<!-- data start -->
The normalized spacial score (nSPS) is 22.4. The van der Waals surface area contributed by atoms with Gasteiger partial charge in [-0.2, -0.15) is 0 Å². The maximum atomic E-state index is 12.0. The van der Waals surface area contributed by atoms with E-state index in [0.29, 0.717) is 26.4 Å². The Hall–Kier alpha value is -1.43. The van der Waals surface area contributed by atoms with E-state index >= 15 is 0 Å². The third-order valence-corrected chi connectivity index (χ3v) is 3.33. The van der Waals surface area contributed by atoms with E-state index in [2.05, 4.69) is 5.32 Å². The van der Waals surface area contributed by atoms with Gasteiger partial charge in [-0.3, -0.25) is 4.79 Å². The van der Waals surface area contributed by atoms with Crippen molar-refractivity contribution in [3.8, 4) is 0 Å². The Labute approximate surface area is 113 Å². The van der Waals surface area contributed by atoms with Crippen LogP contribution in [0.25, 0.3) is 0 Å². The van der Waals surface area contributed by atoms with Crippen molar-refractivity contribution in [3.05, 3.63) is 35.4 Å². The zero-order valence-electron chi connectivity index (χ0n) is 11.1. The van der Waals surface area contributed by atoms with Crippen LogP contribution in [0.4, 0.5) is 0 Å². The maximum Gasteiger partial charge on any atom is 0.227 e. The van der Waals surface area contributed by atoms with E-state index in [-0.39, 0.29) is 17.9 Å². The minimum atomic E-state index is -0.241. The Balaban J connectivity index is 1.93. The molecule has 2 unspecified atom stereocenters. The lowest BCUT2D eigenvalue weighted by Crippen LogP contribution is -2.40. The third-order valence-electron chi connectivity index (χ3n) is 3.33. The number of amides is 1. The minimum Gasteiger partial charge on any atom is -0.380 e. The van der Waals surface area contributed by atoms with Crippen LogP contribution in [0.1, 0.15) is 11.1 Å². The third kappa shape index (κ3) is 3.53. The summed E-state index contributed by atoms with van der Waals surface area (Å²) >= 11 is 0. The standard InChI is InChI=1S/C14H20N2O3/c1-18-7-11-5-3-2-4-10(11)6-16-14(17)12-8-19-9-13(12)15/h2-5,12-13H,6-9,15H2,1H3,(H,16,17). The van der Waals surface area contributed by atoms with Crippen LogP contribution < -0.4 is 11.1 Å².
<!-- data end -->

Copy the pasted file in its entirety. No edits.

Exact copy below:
The normalized spacial score (nSPS) is 22.4. The van der Waals surface area contributed by atoms with Gasteiger partial charge in [-0.2, -0.15) is 0 Å². The maximum atomic E-state index is 12.0. The van der Waals surface area contributed by atoms with E-state index in [0.29, 0.717) is 26.4 Å². The Hall–Kier alpha value is -1.43. The van der Waals surface area contributed by atoms with E-state index >= 15 is 0 Å². The third-order valence-corrected chi connectivity index (χ3v) is 3.33. The van der Waals surface area contributed by atoms with E-state index in [2.05, 4.69) is 5.32 Å². The van der Waals surface area contributed by atoms with Gasteiger partial charge in [-0.3, -0.25) is 4.79 Å². The van der Waals surface area contributed by atoms with Crippen molar-refractivity contribution in [3.8, 4) is 0 Å². The Labute approximate surface area is 113 Å². The van der Waals surface area contributed by atoms with Crippen LogP contribution in [0.25, 0.3) is 0 Å². The van der Waals surface area contributed by atoms with Crippen molar-refractivity contribution in [3.05, 3.63) is 35.4 Å². The zero-order valence-electron chi connectivity index (χ0n) is 11.1. The van der Waals surface area contributed by atoms with Crippen LogP contribution in [0.4, 0.5) is 0 Å². The maximum Gasteiger partial charge on any atom is 0.227 e. The van der Waals surface area contributed by atoms with E-state index in [-0.39, 0.29) is 17.9 Å². The minimum atomic E-state index is -0.241. The Balaban J connectivity index is 1.93. The molecule has 2 unspecified atom stereocenters. The lowest BCUT2D eigenvalue weighted by Crippen LogP contribution is -2.40. The third-order valence-electron chi connectivity index (χ3n) is 3.33. The number of amides is 1. The minimum Gasteiger partial charge on any atom is -0.380 e. The van der Waals surface area contributed by atoms with Crippen LogP contribution in [0.1, 0.15) is 11.1 Å². The third kappa shape index (κ3) is 3.53. The summed E-state index contributed by atoms with van der Waals surface area (Å²) >= 11 is 0. The standard InChI is InChI=1S/C14H20N2O3/c1-18-7-11-5-3-2-4-10(11)6-16-14(17)12-8-19-9-13(12)15/h2-5,12-13H,6-9,15H2,1H3,(H,16,17). The van der Waals surface area contributed by atoms with Crippen LogP contribution < -0.4 is 11.1 Å².